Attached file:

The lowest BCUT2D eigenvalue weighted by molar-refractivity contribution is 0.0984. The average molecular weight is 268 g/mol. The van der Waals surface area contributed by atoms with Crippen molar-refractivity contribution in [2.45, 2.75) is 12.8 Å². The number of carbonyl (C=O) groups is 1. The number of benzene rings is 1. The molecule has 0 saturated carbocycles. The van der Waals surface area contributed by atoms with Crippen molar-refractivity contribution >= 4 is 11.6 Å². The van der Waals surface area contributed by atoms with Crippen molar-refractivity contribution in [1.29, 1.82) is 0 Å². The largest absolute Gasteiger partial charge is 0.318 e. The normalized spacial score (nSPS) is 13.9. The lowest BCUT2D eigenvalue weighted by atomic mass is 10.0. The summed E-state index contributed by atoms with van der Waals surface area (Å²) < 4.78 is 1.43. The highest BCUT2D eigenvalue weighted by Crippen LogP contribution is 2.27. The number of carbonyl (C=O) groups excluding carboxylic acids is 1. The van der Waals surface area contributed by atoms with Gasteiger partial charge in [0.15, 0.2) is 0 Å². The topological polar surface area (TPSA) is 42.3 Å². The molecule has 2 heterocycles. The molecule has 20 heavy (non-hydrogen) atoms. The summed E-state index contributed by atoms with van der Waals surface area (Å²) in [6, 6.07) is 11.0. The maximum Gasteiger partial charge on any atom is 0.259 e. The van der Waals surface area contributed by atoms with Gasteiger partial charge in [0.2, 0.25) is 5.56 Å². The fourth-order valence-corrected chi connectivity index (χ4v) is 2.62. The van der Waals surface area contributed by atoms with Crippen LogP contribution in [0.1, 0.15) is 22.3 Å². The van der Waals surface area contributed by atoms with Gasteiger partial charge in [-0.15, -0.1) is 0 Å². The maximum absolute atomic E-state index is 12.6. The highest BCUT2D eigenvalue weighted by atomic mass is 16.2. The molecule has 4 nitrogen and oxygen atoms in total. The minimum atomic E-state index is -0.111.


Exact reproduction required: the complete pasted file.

The lowest BCUT2D eigenvalue weighted by molar-refractivity contribution is 0.0984. The average molecular weight is 268 g/mol. The van der Waals surface area contributed by atoms with Crippen molar-refractivity contribution in [2.45, 2.75) is 12.8 Å². The number of carbonyl (C=O) groups is 1. The number of benzene rings is 1. The molecule has 0 saturated carbocycles. The van der Waals surface area contributed by atoms with Crippen molar-refractivity contribution >= 4 is 11.6 Å². The van der Waals surface area contributed by atoms with Crippen molar-refractivity contribution in [1.29, 1.82) is 0 Å². The largest absolute Gasteiger partial charge is 0.318 e. The normalized spacial score (nSPS) is 13.9. The lowest BCUT2D eigenvalue weighted by atomic mass is 10.0. The summed E-state index contributed by atoms with van der Waals surface area (Å²) < 4.78 is 1.43. The highest BCUT2D eigenvalue weighted by Crippen LogP contribution is 2.27. The number of carbonyl (C=O) groups excluding carboxylic acids is 1. The van der Waals surface area contributed by atoms with Gasteiger partial charge in [0.15, 0.2) is 0 Å². The topological polar surface area (TPSA) is 42.3 Å². The molecule has 2 heterocycles. The molecule has 20 heavy (non-hydrogen) atoms. The summed E-state index contributed by atoms with van der Waals surface area (Å²) in [6, 6.07) is 11.0. The maximum Gasteiger partial charge on any atom is 0.259 e. The van der Waals surface area contributed by atoms with Gasteiger partial charge in [0.2, 0.25) is 5.56 Å². The fourth-order valence-corrected chi connectivity index (χ4v) is 2.62. The van der Waals surface area contributed by atoms with Crippen LogP contribution in [0.1, 0.15) is 22.3 Å². The van der Waals surface area contributed by atoms with Gasteiger partial charge in [-0.15, -0.1) is 0 Å². The maximum absolute atomic E-state index is 12.6. The highest BCUT2D eigenvalue weighted by atomic mass is 16.2. The molecule has 4 nitrogen and oxygen atoms in total. The minimum atomic E-state index is -0.111.